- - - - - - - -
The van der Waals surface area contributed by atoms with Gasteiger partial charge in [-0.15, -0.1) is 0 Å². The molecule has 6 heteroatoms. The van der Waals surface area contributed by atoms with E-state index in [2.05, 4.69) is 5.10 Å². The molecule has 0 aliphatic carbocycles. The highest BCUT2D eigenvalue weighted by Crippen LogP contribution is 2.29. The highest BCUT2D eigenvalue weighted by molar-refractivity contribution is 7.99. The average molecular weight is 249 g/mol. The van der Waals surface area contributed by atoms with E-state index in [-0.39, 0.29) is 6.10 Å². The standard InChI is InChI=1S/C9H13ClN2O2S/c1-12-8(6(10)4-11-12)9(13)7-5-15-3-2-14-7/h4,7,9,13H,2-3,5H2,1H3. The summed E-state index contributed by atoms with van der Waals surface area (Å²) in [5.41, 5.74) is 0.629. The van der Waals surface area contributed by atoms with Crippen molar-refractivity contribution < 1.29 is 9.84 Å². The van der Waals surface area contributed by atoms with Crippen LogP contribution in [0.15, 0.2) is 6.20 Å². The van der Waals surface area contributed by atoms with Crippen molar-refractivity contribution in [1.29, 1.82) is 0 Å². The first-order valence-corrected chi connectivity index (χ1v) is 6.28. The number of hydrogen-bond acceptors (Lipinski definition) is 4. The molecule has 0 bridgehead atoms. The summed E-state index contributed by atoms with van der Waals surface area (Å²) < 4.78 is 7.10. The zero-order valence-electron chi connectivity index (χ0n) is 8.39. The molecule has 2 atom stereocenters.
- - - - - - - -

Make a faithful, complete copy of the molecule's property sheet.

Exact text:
The van der Waals surface area contributed by atoms with Gasteiger partial charge in [-0.15, -0.1) is 0 Å². The molecule has 6 heteroatoms. The van der Waals surface area contributed by atoms with E-state index in [2.05, 4.69) is 5.10 Å². The molecule has 0 aliphatic carbocycles. The highest BCUT2D eigenvalue weighted by Crippen LogP contribution is 2.29. The highest BCUT2D eigenvalue weighted by molar-refractivity contribution is 7.99. The average molecular weight is 249 g/mol. The van der Waals surface area contributed by atoms with E-state index in [-0.39, 0.29) is 6.10 Å². The standard InChI is InChI=1S/C9H13ClN2O2S/c1-12-8(6(10)4-11-12)9(13)7-5-15-3-2-14-7/h4,7,9,13H,2-3,5H2,1H3. The summed E-state index contributed by atoms with van der Waals surface area (Å²) in [5.41, 5.74) is 0.629. The van der Waals surface area contributed by atoms with Crippen molar-refractivity contribution < 1.29 is 9.84 Å². The van der Waals surface area contributed by atoms with Crippen LogP contribution in [0.15, 0.2) is 6.20 Å². The van der Waals surface area contributed by atoms with Crippen molar-refractivity contribution in [1.29, 1.82) is 0 Å². The first-order valence-corrected chi connectivity index (χ1v) is 6.28. The number of hydrogen-bond acceptors (Lipinski definition) is 4. The molecule has 0 bridgehead atoms. The summed E-state index contributed by atoms with van der Waals surface area (Å²) < 4.78 is 7.10. The zero-order valence-electron chi connectivity index (χ0n) is 8.39. The molecule has 2 atom stereocenters.